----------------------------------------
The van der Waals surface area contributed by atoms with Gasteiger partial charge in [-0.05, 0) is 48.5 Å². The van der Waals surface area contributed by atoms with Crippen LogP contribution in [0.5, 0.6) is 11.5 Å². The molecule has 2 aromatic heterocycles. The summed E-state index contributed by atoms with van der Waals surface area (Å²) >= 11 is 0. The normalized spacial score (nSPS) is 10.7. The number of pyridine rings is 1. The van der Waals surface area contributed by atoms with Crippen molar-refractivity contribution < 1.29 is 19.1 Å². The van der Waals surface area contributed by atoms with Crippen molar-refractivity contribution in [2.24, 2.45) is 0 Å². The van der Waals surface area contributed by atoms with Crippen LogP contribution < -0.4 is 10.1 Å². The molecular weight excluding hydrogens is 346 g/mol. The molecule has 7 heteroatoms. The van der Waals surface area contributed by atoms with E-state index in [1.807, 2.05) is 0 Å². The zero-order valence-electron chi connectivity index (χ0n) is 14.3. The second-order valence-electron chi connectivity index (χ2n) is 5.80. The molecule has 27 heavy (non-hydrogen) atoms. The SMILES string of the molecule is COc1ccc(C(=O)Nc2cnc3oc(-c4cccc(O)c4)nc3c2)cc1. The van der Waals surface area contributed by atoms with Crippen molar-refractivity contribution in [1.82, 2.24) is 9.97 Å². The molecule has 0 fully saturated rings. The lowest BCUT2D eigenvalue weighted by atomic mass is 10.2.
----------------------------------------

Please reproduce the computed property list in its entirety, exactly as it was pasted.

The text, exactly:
The van der Waals surface area contributed by atoms with Gasteiger partial charge in [-0.05, 0) is 48.5 Å². The van der Waals surface area contributed by atoms with Crippen LogP contribution in [0.5, 0.6) is 11.5 Å². The molecule has 2 aromatic heterocycles. The summed E-state index contributed by atoms with van der Waals surface area (Å²) >= 11 is 0. The normalized spacial score (nSPS) is 10.7. The number of pyridine rings is 1. The van der Waals surface area contributed by atoms with Crippen molar-refractivity contribution < 1.29 is 19.1 Å². The van der Waals surface area contributed by atoms with Crippen molar-refractivity contribution in [2.24, 2.45) is 0 Å². The van der Waals surface area contributed by atoms with Crippen LogP contribution < -0.4 is 10.1 Å². The molecular weight excluding hydrogens is 346 g/mol. The molecule has 7 heteroatoms. The van der Waals surface area contributed by atoms with E-state index in [1.807, 2.05) is 0 Å². The zero-order valence-electron chi connectivity index (χ0n) is 14.3. The second-order valence-electron chi connectivity index (χ2n) is 5.80. The molecule has 27 heavy (non-hydrogen) atoms. The SMILES string of the molecule is COc1ccc(C(=O)Nc2cnc3oc(-c4cccc(O)c4)nc3c2)cc1. The van der Waals surface area contributed by atoms with Crippen molar-refractivity contribution in [1.82, 2.24) is 9.97 Å². The molecule has 0 fully saturated rings. The lowest BCUT2D eigenvalue weighted by atomic mass is 10.2.